A Donor Advised Fund (DAF) is a separate account established at a brokerage firm or bank. At GMW, we typically utilize Fidelity, the largest DAF program in the country. You decide how much money to put into the fund, and you choose when and how much of that money is distributed to the charities you want. Transferring money into a DAF is permanent, you cannot change your mind, because the IRS treats this as a charitable contribution the year you put the money into the DAF. This treatment makes it especially attractive if you have a considerable income year, perhaps from the sale of a business, while allowing you to spread out your donations to various causes over time.
There are various benefits to donating through a DAF. Here are three of the most popular:
“Bunching” donations – Consider this scenario: A married couple plans to donate $5,000 per year to charity. They pay about $12,000 in mortgage interest and $5,000 in property taxes. In a single year, these three deductions total $22,000, which is below the $24,800 standard deduction for a married couple in 2020. So, for tax purposes, they lose the benefit of their charitable contributions. However, if they combine two years of charitable contributions ($10,000) and put that money into a DAF this year, they deduct the entire amount this year. They don’t have to put the $10,000 into the DAF all at once. For example, they might put in $5,000 in January and $5,000 in December, or $833 per month throughout the year. “Bunching” two years of donations brings their total deductions to $27,000 for the year, which is $2,200 more than the standard deduction for 2020, thus preserving some tax benefit from their charitable giving. Then they can dole the money out from the DAF to their chosen charities over two years (or longer), but they would not contribute to the DAF in the second year.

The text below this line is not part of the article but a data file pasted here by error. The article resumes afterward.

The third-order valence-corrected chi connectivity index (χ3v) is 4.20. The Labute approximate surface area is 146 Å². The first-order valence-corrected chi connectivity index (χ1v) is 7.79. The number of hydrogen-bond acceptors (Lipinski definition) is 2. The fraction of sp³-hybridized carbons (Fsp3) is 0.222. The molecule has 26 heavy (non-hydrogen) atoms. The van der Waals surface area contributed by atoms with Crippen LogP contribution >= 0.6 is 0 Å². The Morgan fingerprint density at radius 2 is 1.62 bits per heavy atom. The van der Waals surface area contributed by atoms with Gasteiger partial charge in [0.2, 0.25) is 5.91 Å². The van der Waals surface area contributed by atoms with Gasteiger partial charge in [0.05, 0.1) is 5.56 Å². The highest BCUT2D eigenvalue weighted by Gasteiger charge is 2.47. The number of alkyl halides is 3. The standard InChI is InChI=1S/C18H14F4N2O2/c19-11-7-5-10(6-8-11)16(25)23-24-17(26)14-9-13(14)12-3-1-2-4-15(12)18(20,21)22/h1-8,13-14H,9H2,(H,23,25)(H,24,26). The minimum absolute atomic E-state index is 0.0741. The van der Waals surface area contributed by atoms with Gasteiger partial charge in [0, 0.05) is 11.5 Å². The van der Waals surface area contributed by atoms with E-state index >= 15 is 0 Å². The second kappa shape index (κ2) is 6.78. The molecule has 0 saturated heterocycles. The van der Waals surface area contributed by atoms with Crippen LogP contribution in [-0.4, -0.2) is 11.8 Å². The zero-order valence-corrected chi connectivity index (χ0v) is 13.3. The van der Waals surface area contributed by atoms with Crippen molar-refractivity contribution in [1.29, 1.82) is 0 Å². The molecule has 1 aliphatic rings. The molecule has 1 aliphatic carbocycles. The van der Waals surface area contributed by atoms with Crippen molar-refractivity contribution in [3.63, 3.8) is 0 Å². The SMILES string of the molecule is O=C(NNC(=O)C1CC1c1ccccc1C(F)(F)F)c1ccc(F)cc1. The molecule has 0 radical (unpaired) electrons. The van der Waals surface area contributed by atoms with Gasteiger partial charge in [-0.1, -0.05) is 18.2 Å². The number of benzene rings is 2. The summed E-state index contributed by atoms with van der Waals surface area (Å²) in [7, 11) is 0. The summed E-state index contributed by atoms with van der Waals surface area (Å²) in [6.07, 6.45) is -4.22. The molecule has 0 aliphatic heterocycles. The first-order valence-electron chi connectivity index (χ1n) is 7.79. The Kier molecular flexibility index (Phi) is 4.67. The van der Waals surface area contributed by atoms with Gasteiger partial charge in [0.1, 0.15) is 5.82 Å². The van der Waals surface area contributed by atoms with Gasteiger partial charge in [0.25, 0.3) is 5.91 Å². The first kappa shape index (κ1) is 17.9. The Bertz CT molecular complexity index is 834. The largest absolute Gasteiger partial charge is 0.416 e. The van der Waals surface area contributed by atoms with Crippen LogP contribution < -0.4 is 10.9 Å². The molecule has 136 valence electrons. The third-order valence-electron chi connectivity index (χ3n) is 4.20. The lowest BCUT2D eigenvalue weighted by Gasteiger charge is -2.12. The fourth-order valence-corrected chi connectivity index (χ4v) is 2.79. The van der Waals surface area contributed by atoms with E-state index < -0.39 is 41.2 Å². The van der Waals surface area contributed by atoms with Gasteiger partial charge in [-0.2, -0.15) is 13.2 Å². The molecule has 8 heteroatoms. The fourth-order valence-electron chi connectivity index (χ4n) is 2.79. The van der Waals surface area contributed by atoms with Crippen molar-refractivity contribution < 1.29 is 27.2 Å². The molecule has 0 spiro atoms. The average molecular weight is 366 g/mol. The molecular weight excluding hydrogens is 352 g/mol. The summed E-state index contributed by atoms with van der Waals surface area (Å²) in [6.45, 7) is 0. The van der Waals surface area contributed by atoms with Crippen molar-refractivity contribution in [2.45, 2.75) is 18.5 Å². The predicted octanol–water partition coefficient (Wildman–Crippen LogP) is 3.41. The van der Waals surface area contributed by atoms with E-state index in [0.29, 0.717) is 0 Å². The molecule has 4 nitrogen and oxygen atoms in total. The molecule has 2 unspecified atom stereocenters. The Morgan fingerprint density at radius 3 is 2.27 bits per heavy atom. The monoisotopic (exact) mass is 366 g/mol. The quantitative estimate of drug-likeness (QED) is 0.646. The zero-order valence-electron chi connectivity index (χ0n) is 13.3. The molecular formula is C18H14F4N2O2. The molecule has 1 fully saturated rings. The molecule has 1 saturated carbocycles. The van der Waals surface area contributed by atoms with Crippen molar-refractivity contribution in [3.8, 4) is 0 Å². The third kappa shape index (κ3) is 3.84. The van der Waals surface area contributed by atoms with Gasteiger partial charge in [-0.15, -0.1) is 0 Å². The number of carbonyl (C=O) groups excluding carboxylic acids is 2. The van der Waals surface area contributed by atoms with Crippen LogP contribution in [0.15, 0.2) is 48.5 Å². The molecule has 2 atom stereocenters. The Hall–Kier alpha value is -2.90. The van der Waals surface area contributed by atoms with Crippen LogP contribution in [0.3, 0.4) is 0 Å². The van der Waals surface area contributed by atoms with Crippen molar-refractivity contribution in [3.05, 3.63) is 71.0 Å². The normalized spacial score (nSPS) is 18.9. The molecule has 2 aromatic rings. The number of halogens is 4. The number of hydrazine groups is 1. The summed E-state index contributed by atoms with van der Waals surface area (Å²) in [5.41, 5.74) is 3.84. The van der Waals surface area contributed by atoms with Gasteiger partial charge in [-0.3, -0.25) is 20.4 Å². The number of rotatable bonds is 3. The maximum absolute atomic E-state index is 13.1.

Donating appreciated securities – Imagine you want to make charitable contributions of $4,000 this year. You can use cash, or you can donate highly appreciated securities, such as shares of stock, an ETF, or a mutual fund. This method helps you avoid paying capital gains taxes on the increase in the value of the donated securities. Let’s assume you purchased shares of XYZ fund some years ago, at $75 per share. Today, those shares are trading at $100 per share. If you sell forty shares to generate roughly $4,000, you would have to pay capital gains taxes (typically 15 or 20 percent) on the difference between $4,000 and the $3,000 you paid when you bought the shares. Instead, you could transfer the 40 shares to your DAF and pay zero capital gains taxes while simultaneously being able to itemize the full market value. You can even donate illiquid assets such as real estate or shares in a closely-held corporation. Your financial advisor can help you to identify the assets that would be most beneficial to transfer to a DAF given your situation, considering both tax advantages, your overall investment mix, and your other financial goals. If you are selling a business, consult your financial advisor before finalizing the transaction so that you can strategize the best way to make charitable donations, and resultant tax consequences.